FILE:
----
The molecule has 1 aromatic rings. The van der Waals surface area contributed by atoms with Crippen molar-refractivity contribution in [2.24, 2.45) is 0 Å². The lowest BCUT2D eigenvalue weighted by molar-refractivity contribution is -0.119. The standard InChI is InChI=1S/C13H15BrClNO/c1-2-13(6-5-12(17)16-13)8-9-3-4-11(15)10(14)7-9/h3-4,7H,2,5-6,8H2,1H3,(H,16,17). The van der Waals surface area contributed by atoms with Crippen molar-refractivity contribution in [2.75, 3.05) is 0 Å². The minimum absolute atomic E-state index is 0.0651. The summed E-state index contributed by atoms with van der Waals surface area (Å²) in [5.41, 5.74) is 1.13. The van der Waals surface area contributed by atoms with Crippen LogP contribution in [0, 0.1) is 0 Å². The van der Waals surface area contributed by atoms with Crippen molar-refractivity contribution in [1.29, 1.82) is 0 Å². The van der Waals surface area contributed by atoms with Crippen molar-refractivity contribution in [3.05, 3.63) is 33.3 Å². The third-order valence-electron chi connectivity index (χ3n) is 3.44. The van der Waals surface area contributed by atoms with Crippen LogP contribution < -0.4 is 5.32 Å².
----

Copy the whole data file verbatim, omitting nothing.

The molecule has 1 aromatic rings. The van der Waals surface area contributed by atoms with Crippen molar-refractivity contribution in [2.24, 2.45) is 0 Å². The lowest BCUT2D eigenvalue weighted by molar-refractivity contribution is -0.119. The standard InChI is InChI=1S/C13H15BrClNO/c1-2-13(6-5-12(17)16-13)8-9-3-4-11(15)10(14)7-9/h3-4,7H,2,5-6,8H2,1H3,(H,16,17). The van der Waals surface area contributed by atoms with Crippen molar-refractivity contribution in [2.75, 3.05) is 0 Å². The minimum absolute atomic E-state index is 0.0651. The summed E-state index contributed by atoms with van der Waals surface area (Å²) in [5.41, 5.74) is 1.13. The van der Waals surface area contributed by atoms with Crippen LogP contribution in [0, 0.1) is 0 Å². The van der Waals surface area contributed by atoms with Crippen molar-refractivity contribution in [1.29, 1.82) is 0 Å². The van der Waals surface area contributed by atoms with Crippen molar-refractivity contribution in [3.05, 3.63) is 33.3 Å². The third-order valence-electron chi connectivity index (χ3n) is 3.44. The van der Waals surface area contributed by atoms with Crippen LogP contribution < -0.4 is 5.32 Å².